Candidate bio description
As a paralegal in private practice in Ottawa, I have significant experience in Small Claims Court, Criminal Court, Provincial Court, and before various administrative tribunals. While prior volunteer commitments included working on various committees, including the Ontario Paralegal Association and the former Paralegal Society of Ontario, I am currently the Chair of the Paralegal Committee and sit on the Membership Committee of the County of Carleton Law Association. As a former Instructor in the Paralegal Program at a private college, I have acquired a unique understanding of the challenges facing the paralegal profession, and how paralegals play an integral role in providing access to justice.
What inspired you to run for bencher this year?
I have been interested in the governance and advancement of the profession since becoming licensed. To that end, I have extensively volunteered my time in the last seven years on various committees with the County of Carleton Law Association, Ontario Paralegal Association and the former Paralegal Society of Ontario. My breadth of experience at the highest level of governance in our profession has enhanced my ability to build and promote professional, collegial, and collaborative relationships amongst all levels of our legal community.
What do you believe is the biggest issue facing the legal profession?
The "great divide" between the two branches of the profession is one of the biggest issues facing many in the legal community. Paralegals are integral players in the provision of access to justice. I believe the "providing of legal services" is ever evolving to meet the needs of the public. We as a profession must grow with it and find the commonality between the two professions, in order to best provide true access to justice. Let’s move forward together and embrace our commonality for the greater good.
What would be your first priority upon election?
I would start by fostering relationships with my fellow Benchers and LSO staff and learn from their experience. I know what I have on my wish list; but, what I wish for and what is attainable may be two different things. Therefore, I won’t make promises I may not be able to keep. But I will promise, that I will work hard to move the profession forward at every opportunity. Keeping the public interest and protection at the forefront of any issue. I have gained the requisite knowledge and experience on a political and strategic level to successfully fulfill the role of Bencher.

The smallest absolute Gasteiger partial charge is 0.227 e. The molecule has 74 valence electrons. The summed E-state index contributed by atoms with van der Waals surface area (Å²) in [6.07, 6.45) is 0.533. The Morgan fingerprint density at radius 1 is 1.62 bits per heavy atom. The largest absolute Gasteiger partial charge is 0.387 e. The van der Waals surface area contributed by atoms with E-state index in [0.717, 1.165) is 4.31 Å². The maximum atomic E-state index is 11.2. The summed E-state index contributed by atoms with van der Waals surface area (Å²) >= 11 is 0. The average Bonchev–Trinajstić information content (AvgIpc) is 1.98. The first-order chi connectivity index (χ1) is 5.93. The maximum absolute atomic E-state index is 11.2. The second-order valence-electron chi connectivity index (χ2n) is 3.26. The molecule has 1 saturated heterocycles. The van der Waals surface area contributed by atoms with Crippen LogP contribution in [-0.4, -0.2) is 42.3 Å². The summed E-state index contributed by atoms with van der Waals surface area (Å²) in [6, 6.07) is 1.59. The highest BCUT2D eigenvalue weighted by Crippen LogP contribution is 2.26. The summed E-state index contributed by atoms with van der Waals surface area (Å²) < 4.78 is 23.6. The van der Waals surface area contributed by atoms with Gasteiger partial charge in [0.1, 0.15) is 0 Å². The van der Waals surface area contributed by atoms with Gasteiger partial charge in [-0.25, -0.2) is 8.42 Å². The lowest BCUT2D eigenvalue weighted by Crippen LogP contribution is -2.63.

What do you hope to achieve over the next four years as a member of Convocation?
- Continued practice in criminal summary offences under proposed changes within Bill C-75 - Support initiatives for expanded scope of practice, within our current scope of practice. - Expedite the development of the new Family Law licence - Removal of exemptions - Advocate for regional Paralegal Bencher seat(s) - Advocate for regional licensing exams - Advocate for a reduction of LSO fees for new licensees - Advocate for student placement enhancement - Advocate for Law association library access in regions where they do not presently exist - Advocate for an expansion of the present legal aid certificates to include the provision of some legal services, in order to facilitate true access to justice - Advocate for an expansion of the paralegal scope in Immigration to support paralegals being able to complete immigration paperwork
What's the most pressing concern for the profession in your region of the province?
As a regional candidate our needs differ from the bigger urban centers. An example that immediately comes to mind is the cost of travel and accommodation to write the licensing exam in Toronto. These costs can be prohibitive for many, and is an untenable addition of costs for most students from the east, north, south and west. I would make it a priority to explore the feasibility of holding regional exam sitting(s).
Do you support the requirement to create and abide by a statement of principles?
Perspective was gained on this issue when, as the chair of the Ontario Paralegal Association’s Government & LSUC Relations Committee (as it was called), my committee was tasked with developing a response paper submission to the LSO on the issue of Racialized Licensees in the Workplace. We surveyed the membership and I have to say the responses were sobering to read and at times heartbreaking. The bigger question we need to ask ourselves is how did we get to the point where basic fundamental rights of equality and inclusion have to be mandated policy. It is my opinion that if the statement of principles helps us as a profession, to look deeper and inward on the everyday indignities, we may be unconsciously (or even consciously in some cases) causing our colleagues, then I am in favour of it.